A new method for prostate cancer treatment

23 Apr 2012, 08:40
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prostate cancer

A new method for early prostate cancer treatment has been found recently. It has a number of positive features such as lower number of possible side-effects than existing therapies.


A study based on the sample of 41 male patients with prostate cancer diagnosis was published in the journal Lancet Oncology, argued that ultrasound treatment could reduce the risks, connected with common prostate cancer treatment, impotence, for instance.


Scientists suggest that these findings, if proved by further research may make a difference for the future of the prostate cancer treatment.


The Medical Research Council (MRC) funded the project. MRC officials said the results were fairly promising. There is about 37,000 men in the United Kingdom are diagnosed with prostate cancer each year.


The Prostate cancer kills 10,000 men per year, but some part of the cases show that there is a possible for men not treat prostate cancer.


The conventional treatment of the prostate cancer includes surgery or radiotherapy. The fact is that these methods are posing a significant threat to the overall health conditions because it can damage the tissues and may cause urinary incontinence and sexual dysfunction.


University College Hospital specialists from London have made first steps towards implementing of the new high-intensity ultrasound the focused on the cancer tumours. This was a "proof of concept" study involving 41 patients.


They used a probe, placed close to the prostate, which emits sound waves that heat the targeted cells to 80C, while causing minimal damage to surrounding nerves and muscles.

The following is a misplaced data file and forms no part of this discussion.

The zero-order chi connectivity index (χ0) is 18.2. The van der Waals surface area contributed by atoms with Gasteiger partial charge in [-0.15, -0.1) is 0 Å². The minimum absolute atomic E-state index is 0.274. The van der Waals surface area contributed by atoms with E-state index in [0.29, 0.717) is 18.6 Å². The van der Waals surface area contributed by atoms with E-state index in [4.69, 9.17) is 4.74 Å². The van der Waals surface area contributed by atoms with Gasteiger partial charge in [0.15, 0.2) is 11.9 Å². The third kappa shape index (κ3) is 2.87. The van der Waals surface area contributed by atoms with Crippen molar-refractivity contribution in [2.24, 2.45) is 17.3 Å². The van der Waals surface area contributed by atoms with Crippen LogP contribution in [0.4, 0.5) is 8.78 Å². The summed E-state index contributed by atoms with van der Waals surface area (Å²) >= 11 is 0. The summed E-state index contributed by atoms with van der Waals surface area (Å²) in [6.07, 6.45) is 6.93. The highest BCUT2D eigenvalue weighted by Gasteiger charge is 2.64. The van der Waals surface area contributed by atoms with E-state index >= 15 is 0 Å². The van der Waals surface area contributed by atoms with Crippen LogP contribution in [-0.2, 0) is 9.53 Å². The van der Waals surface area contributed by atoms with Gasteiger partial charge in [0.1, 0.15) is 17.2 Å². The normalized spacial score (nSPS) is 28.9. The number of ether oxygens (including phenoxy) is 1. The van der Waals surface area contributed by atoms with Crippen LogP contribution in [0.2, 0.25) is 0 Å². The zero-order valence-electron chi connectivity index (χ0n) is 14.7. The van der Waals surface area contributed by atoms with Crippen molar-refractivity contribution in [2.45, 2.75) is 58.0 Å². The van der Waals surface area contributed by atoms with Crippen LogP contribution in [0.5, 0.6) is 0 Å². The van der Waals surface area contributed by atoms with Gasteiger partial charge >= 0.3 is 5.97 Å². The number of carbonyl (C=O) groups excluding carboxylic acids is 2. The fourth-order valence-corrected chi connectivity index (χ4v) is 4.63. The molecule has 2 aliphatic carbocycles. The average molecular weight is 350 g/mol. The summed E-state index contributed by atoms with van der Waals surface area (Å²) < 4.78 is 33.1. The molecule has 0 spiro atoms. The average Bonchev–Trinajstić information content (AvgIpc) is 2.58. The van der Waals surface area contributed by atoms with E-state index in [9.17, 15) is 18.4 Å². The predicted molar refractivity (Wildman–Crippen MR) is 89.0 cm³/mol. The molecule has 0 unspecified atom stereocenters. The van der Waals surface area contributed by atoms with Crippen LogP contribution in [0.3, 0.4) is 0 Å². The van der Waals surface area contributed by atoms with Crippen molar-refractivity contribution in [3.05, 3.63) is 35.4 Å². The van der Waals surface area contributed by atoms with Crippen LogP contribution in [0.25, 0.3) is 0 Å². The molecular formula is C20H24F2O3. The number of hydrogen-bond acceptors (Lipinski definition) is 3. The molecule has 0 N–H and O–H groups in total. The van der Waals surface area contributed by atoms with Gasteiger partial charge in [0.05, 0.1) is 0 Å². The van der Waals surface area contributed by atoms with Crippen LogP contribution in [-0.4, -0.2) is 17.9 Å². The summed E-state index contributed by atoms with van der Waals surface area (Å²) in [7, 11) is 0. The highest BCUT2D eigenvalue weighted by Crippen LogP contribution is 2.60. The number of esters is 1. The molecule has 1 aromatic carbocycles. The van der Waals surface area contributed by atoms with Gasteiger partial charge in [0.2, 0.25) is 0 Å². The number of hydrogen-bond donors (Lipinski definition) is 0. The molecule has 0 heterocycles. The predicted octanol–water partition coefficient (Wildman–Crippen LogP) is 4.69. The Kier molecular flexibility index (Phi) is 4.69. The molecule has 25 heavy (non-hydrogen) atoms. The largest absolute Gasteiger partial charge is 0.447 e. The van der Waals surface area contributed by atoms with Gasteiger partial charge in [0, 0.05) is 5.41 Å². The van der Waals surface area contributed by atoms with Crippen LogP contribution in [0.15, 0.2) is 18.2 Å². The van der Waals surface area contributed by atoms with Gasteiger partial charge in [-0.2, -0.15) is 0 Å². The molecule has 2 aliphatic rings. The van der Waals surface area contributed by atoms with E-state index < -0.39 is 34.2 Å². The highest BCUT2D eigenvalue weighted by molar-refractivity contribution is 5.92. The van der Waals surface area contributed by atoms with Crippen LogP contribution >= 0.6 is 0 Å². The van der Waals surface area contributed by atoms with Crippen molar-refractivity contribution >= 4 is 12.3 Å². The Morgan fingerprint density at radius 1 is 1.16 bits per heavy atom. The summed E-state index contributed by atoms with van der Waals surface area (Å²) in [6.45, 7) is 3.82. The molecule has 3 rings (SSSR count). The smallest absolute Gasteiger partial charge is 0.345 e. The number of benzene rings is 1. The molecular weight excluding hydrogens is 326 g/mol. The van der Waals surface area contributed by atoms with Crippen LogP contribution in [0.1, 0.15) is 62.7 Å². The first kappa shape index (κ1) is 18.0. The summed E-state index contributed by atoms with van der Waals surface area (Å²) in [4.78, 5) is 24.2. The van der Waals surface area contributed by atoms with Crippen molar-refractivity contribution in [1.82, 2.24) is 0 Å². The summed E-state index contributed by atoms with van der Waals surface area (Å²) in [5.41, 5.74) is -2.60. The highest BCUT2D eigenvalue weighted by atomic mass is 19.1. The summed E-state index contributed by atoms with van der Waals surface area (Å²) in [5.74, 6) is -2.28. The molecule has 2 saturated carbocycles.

Hashim Ahmed, a urological surgeon at the trust who led the study, says the results, 12 months after treatment, are very encouraging.


"We've shown in this study that focal therapy - by targeting the individual areas of cancer - can avoid the collateral damage. We've shown that nine in 10 men had no impotence and none of the men in the study had incontinence of urine".


Mr Ahmed says the early evidence on cancer control is also very good. But he says this needs to be evaluated in much larger studies.


"This could offer a transformation of the way we treat prostate cancer. It could offer a cost-effective treatment for the NHS, and offer men with early prostate cancer an opportunity to treat their disease, but with very few side-effects".


A patient on the trial, 72-year-old Robert Page, from Croydon, says his treatment, two years ago, was a great success. "The outcome was very good," he said.


"I was very pleased with the treatment and very happy with the lack of side-effects, particularly when I contrast that with what might have been the case if I'd had one of the other, alternative, treatments".


The study was funded by the Medical Research Council, the Pelican Cancer Foundation and St Peter's Trust. Professor Gillies McKenna, director of the Gray Institute for Radiation Oncology and Biology, a joint collaboration between the MRC and Cancer Research UK, welcomed the findings.


"If these promising results can be confirmed in a randomised controlled trial, focal therapy could soon become a reasonable treatment choice for prostate cancer alongside other proven effective therapies".


The chief executive of the Prostate Cancer Charity, Owen Sharp, also emphasised the importance of further research. "We welcome the development of any prostate-cancer treatment which limits the possibility of damaging side-effects, such as incontinence and impotence. These early results certainly indicate that focal HIFU has the potential to achieve this in the future".


"However, we need to remember that this treatment was given to fewer than 50 men, without follow-up over a sustained period of time. We look forward to the results of further trials, which we hope will provide a clearer idea of whether this treatment can control cancer in the long term whilst ridding men of the fear that treating their cancer might mean losing their quality of life".

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